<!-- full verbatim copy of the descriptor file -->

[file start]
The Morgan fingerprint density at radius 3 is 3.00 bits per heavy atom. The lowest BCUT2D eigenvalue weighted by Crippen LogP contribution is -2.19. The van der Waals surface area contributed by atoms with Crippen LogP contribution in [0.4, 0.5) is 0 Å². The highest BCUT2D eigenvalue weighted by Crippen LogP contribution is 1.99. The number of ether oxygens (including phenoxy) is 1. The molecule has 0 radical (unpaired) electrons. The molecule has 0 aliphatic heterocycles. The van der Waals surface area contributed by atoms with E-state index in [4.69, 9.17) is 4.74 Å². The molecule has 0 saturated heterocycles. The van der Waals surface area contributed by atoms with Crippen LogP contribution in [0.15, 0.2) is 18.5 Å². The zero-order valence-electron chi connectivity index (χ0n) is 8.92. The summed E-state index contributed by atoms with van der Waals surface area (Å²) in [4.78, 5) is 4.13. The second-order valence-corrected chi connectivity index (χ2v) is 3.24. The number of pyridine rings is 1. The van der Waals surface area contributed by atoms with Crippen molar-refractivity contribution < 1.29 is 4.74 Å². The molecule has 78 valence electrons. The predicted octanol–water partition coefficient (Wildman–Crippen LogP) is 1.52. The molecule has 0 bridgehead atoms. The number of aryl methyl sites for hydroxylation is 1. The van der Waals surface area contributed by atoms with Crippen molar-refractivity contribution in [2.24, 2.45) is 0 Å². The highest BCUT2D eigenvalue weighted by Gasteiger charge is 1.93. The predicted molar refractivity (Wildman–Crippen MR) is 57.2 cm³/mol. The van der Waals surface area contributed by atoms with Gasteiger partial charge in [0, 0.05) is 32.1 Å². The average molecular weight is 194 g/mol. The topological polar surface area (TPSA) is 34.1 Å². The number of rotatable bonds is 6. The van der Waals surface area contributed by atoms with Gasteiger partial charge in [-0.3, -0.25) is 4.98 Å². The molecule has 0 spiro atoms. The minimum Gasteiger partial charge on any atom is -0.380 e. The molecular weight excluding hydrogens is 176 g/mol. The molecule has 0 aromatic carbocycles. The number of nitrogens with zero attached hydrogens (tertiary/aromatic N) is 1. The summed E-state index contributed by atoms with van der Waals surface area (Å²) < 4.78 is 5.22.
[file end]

The Morgan fingerprint density at radius 3 is 3.00 bits per heavy atom. The lowest BCUT2D eigenvalue weighted by Crippen LogP contribution is -2.19. The van der Waals surface area contributed by atoms with Crippen LogP contribution in [0.4, 0.5) is 0 Å². The highest BCUT2D eigenvalue weighted by Crippen LogP contribution is 1.99. The number of ether oxygens (including phenoxy) is 1. The molecule has 0 radical (unpaired) electrons. The molecule has 0 aliphatic heterocycles. The van der Waals surface area contributed by atoms with E-state index in [4.69, 9.17) is 4.74 Å². The molecule has 0 saturated heterocycles. The van der Waals surface area contributed by atoms with Crippen LogP contribution in [0.15, 0.2) is 18.5 Å². The zero-order valence-electron chi connectivity index (χ0n) is 8.92. The summed E-state index contributed by atoms with van der Waals surface area (Å²) in [4.78, 5) is 4.13. The second-order valence-corrected chi connectivity index (χ2v) is 3.24. The number of pyridine rings is 1. The van der Waals surface area contributed by atoms with Crippen molar-refractivity contribution < 1.29 is 4.74 Å². The molecule has 78 valence electrons. The predicted octanol–water partition coefficient (Wildman–Crippen LogP) is 1.52. The molecule has 0 bridgehead atoms. The number of aryl methyl sites for hydroxylation is 1. The van der Waals surface area contributed by atoms with Crippen molar-refractivity contribution in [2.24, 2.45) is 0 Å². The highest BCUT2D eigenvalue weighted by Gasteiger charge is 1.93. The predicted molar refractivity (Wildman–Crippen MR) is 57.2 cm³/mol. The van der Waals surface area contributed by atoms with Gasteiger partial charge in [0, 0.05) is 32.1 Å². The average molecular weight is 194 g/mol. The topological polar surface area (TPSA) is 34.1 Å². The number of rotatable bonds is 6. The van der Waals surface area contributed by atoms with Gasteiger partial charge in [-0.3, -0.25) is 4.98 Å². The molecule has 0 spiro atoms. The minimum Gasteiger partial charge on any atom is -0.380 e. The molecular weight excluding hydrogens is 176 g/mol. The molecule has 0 aromatic carbocycles. The number of nitrogens with zero attached hydrogens (tertiary/aromatic N) is 1. The summed E-state index contributed by atoms with van der Waals surface area (Å²) < 4.78 is 5.22.